One by one the patients were called. It was often late at night, and always on a Tuesday or a Thursday.
Waiting for them in his billowing white robes was Gambia’s president, Yahya Jammeh. The tiny West African country’s minister of health — a trained doctor — was forced to be present in the room of the state house complex too.
The president had invented a
miracle cure for Aids, he announced to his astonished nation in January 2007. Ignoring the scepticism and outrage from international health experts, who called it a sham, the former army colonel vowed to eradicate Aids with a secret herbal concoction and spiritual healing from a makeshift clinic in state house.
The health minister and his successors had no choice but to endorse the president’s outlandish and false claims. Jammeh got all his bureaucrats and underlings to support him: even the country’s official website issued glowing press releases on the free presidential treatment.
The patients were asked to undress and rub themselves off with a towel. Then they had to lie down on a stretcher. The president, who had no medical training, put on gloves and walked towards the patient.
“He would pour coloured water from a bottle on the patients and wash their bodies, top down,” says Fatou Jatta, one of the first people Jammeh drafted into his bizarre Aids programme 10 years ago.
The president would then chant prayers from a leather-bound Koran.
“He also applied a cream and gave us a concoction in a bottle to drink.
“[Within] 10 minutes I started feeling [almost] unconscious. I could not get up and walk. When I tried to stand up, I fell down.”
Jammeh’s fake Aids cure programme was deadly but no one knows just how many Gambians fell victim to his lies. A court case might be a first step in solving this riddle.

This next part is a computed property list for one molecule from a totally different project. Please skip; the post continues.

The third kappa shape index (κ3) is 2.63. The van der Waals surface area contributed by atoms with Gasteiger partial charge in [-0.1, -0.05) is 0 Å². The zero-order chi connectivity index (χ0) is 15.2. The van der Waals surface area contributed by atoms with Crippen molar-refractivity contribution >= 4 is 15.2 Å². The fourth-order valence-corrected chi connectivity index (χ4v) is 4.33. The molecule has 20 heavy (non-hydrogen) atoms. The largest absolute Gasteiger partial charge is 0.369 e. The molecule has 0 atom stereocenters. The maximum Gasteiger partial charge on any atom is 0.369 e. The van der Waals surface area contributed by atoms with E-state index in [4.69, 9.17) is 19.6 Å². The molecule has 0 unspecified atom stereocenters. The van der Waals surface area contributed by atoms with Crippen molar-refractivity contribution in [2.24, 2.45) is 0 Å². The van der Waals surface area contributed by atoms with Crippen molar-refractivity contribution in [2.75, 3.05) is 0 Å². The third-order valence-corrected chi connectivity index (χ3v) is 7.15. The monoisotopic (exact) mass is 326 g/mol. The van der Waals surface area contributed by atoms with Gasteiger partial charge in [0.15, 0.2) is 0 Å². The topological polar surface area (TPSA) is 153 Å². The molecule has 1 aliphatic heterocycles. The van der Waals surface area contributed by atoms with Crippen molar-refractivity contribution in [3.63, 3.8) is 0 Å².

Jatta, who is 51, chooses her words carefully. She describes the “treatment” she and thousands of other Gambians received at the hands of Jammeh, who
fled into exile in January 2017 after a brutal 22-year rule.
“I can cure Aids, you will never have the virus again,” the dictator assured Jatta and the other HIV patients he had summoned to state house.
At the time, she was part of an advocacy group of people with HIV. That is how she came to be a guinea pig for the dictator: he enlisted members of Aids support groups for the “presidential treatment”.
“We agreed to go because we knew the type of person Jammeh was,” Jatta says. At the time, Jammeh had been in power for 10 years. Gambians lived in fear: nobody said no to the dictator.
Jatta thought she would only take medicine and then be allowed to go home, but she was held against her wish for months — guarded closely by soldiers — and grew weaker and weaker.
She wasn’t allowed to see friends or family. Other survivors have said they were forbidden to have coffee or sex. No conventional medicine was allowed; only Jammeh’s concoctions of fruits, leaves, branches and roots. He never revealed the exact ingredients or allowed the mixture to be tested.
Not only did Jammeh televise treatment sessions of unwilling patients — many of whom had not yet disclosed their HIV status to family and friends — he would also regularly parade his “successes” to the media.
“Patients” had no choice but to confirm their so-called “health”.
“After seven months I was declared ‘cured’ and allowed to go home,” Jatta says.
At a time when South Africa was at the cusp of starting a national HIV treatment programme, Gambians were being told to ditch proven ARV treatment in favour of Jammeh’s snake oil. (Delwyn Versamy, M&G)
But when she went to the British Medical Research Council clinic on her release from Jammeh’s clinic, she was near death.
CD4 count — a scientific measurement of the strength of someone’s immune system — had dropped to 80. A normal CD4 count ranges between 500 and 1?500. The World Health Organisation now recommends that countries move away from treatment guidelines based on CD4 counts and instead offer all people living with HIV antiretroviral (ARV) treatment as soon as they are diagnosed.
At the clinic, Jatta was put on ARV treatment and her health improved.
It is only now, a year after the authoritarian ruler lost elections and was forced out of power when the region threatened military intervention, that she and his other victims are speaking out about their experiences. Under the feared dictator this could have been met with torture, detention or disappearance. During his reign he threatened to decapitate homosexuals and arrested anyone suspected of being a witch or a wizard.